WEDVC Takes back the night

Students participate in a step up, step back  activity lead by a key speaker during the Womens Empowerment DVC Take Back the Night Rally in the DVC quad, Nov. 4.

Jesse Sutterley

Students participate in a “step up, step back” activity lead by a key speaker during the Women’s Empowerment DVC Take Back the Night Rally in the DVC quad, Nov. 4.

Katharine Hada, Managing editor

The darkness and noises of the night can be scary sometimes. For anyone who has survived sexual assault, it could be terrifying.

Students gathered in the Diablo Valley College quad Nov. 4 for the first annual Take Back the Night rally, held by DVC’s Women’s Empowerment group.

The event had a safe, carefree atmosphere, students talking in groups and laughing, a DJ played music and kept things fun and comfortable. There were student lead activities, spoken word poetry presentations and Liliana Gonzalez from the Marin and Contra Costa County Rape Prevention Hotline spoke out on community violence solutions. The event ended with a march through campus and a candlelight vigil around the duck pond.

In her speech on community violence, Gonzalez said, “Our goal is always to empower families and help them find other ways of dealing with what they are going through.” Gonzalez wanted to help bring awareness to rape prevention, teach boundaries and give presentations on assault and harassment.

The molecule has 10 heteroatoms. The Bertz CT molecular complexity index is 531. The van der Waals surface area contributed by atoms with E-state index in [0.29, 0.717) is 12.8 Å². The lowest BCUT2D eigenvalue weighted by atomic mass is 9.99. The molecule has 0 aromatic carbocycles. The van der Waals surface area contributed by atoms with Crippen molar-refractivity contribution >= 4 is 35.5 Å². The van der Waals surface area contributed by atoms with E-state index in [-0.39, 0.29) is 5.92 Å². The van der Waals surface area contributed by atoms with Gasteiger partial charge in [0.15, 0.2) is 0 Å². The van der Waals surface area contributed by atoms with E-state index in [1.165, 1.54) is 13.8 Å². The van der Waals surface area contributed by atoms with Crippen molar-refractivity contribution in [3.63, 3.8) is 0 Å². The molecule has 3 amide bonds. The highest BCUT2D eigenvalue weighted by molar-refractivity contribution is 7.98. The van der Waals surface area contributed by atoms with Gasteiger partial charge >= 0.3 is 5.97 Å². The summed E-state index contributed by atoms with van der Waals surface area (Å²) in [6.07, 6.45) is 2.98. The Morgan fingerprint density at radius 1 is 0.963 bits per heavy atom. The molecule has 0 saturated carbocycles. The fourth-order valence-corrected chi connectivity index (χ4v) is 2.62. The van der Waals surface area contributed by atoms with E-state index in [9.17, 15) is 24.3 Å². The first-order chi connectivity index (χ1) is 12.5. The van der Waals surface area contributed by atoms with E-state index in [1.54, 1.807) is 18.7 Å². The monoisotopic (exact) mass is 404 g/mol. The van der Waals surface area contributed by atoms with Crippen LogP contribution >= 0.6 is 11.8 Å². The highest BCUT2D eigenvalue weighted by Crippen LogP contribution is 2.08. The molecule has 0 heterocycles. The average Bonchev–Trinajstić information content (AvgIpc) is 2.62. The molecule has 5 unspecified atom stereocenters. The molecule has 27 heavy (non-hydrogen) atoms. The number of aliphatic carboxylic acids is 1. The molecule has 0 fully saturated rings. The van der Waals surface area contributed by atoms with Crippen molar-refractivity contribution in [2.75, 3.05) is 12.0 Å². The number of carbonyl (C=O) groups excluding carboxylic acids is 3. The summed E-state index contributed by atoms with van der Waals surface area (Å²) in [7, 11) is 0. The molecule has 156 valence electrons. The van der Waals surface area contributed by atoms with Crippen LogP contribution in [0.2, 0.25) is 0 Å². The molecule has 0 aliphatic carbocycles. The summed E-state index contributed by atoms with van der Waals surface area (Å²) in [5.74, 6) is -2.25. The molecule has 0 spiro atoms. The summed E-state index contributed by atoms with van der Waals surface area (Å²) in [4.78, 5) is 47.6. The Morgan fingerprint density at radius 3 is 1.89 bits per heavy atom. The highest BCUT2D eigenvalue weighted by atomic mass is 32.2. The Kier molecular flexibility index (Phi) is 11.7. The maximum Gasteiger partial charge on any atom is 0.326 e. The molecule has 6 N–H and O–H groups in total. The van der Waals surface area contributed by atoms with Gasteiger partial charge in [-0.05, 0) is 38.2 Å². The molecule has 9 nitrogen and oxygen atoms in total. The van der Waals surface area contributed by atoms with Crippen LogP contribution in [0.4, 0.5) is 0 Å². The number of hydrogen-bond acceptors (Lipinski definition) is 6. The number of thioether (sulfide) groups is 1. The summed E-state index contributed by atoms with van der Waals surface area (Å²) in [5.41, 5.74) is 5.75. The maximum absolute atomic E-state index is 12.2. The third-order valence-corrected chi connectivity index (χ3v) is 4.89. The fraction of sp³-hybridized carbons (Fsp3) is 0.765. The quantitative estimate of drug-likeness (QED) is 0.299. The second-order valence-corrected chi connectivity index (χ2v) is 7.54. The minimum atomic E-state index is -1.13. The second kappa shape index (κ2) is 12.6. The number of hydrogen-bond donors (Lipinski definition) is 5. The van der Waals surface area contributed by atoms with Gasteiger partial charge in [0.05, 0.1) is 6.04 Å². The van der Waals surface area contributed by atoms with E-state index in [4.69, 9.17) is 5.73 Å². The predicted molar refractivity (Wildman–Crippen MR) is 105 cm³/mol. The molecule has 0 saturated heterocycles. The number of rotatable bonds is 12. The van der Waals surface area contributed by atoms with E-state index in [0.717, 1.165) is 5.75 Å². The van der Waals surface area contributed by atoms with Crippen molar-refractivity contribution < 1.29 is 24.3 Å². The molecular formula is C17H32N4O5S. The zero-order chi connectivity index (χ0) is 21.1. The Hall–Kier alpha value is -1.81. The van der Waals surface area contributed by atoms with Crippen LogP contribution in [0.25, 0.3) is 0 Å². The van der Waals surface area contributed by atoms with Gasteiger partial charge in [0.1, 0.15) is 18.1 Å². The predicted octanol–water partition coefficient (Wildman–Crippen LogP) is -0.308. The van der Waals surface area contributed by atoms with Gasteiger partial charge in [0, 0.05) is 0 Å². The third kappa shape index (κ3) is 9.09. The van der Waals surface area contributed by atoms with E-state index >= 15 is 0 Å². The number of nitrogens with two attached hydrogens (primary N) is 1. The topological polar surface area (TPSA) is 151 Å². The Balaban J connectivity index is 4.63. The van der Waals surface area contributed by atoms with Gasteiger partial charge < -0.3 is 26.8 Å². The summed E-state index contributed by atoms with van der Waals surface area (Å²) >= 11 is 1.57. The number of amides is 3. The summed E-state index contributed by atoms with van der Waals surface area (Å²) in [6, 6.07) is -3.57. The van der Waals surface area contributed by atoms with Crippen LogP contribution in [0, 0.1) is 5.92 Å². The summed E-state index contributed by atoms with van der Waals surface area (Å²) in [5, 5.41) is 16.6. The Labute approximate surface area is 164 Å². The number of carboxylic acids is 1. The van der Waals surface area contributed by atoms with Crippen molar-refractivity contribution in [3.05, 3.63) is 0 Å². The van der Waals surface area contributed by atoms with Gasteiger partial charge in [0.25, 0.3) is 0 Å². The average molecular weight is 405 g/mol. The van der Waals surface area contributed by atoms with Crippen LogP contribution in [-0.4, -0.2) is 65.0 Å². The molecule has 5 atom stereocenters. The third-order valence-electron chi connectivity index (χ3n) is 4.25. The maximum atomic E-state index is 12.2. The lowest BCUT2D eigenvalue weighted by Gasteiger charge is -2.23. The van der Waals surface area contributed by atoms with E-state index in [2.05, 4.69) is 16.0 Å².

Take Back the Night is an international event and organization with the common goal of ending sexual violence in all forms. The purpose of the event is to draw attention to victims of sexual and domestic abuse, and to help victims feel empowered to bring light to the darkness – a time when most victims feel afraid to go out.

WEDVC President, Andrea Corrigan, said, “When someone experiences sexual violence, there’s a darkness with that. This event is to shed light on that.”

A highlight of the evening was the “step up, step back” activity in which a student listed off acts of harassment ranging from catcalling, to body shaming, to being in an abusive relationship and participants stepped up to the line if they had ever experienced that in their life. Both participants and observers were amazed by the number of  men and women who admitted to being sexually targeted during their life.

The last question asked was “step to the line if you were taught about consent in school,” and shockingly, only 3 people stepped forward.

In response to the activity WEDVC member, Lauren McCarthy, said “It’s really important because things will only change if we are aware.”

The club hopes to educate students on what to do in case of these emergencies by inviting groups like the Rape Prevention Hotline and Planned Parenthood and discussing the issues together.

WEDVC holds open meetings every Wednesday from 2 to 4 pm in the LA buildings, room 107.